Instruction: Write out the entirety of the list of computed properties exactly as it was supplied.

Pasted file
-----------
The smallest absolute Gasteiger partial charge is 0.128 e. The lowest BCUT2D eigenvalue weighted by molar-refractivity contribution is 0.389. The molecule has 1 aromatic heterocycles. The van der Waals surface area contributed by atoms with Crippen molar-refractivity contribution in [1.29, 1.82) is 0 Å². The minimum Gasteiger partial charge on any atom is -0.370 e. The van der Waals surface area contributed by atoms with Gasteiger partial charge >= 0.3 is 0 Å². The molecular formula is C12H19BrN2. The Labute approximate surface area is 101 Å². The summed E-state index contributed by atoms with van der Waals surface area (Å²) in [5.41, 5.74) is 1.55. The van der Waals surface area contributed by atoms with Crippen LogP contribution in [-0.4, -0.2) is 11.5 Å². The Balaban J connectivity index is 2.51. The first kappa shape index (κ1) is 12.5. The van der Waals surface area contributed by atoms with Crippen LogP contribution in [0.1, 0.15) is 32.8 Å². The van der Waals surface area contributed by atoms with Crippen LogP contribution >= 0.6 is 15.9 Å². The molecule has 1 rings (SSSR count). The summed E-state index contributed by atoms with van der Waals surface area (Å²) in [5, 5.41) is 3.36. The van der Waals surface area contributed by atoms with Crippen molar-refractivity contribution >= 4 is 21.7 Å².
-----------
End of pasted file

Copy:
The smallest absolute Gasteiger partial charge is 0.128 e. The lowest BCUT2D eigenvalue weighted by molar-refractivity contribution is 0.389. The molecule has 1 aromatic heterocycles. The van der Waals surface area contributed by atoms with Crippen molar-refractivity contribution in [1.29, 1.82) is 0 Å². The minimum Gasteiger partial charge on any atom is -0.370 e. The van der Waals surface area contributed by atoms with Gasteiger partial charge >= 0.3 is 0 Å². The molecular formula is C12H19BrN2. The Labute approximate surface area is 101 Å². The summed E-state index contributed by atoms with van der Waals surface area (Å²) in [5.41, 5.74) is 1.55. The van der Waals surface area contributed by atoms with Crippen LogP contribution in [-0.4, -0.2) is 11.5 Å². The Balaban J connectivity index is 2.51. The first kappa shape index (κ1) is 12.5. The van der Waals surface area contributed by atoms with Crippen LogP contribution in [0.1, 0.15) is 32.8 Å². The van der Waals surface area contributed by atoms with Crippen LogP contribution >= 0.6 is 15.9 Å². The molecule has 1 rings (SSSR count). The summed E-state index contributed by atoms with van der Waals surface area (Å²) in [5, 5.41) is 3.36. The van der Waals surface area contributed by atoms with Crippen molar-refractivity contribution >= 4 is 21.7 Å².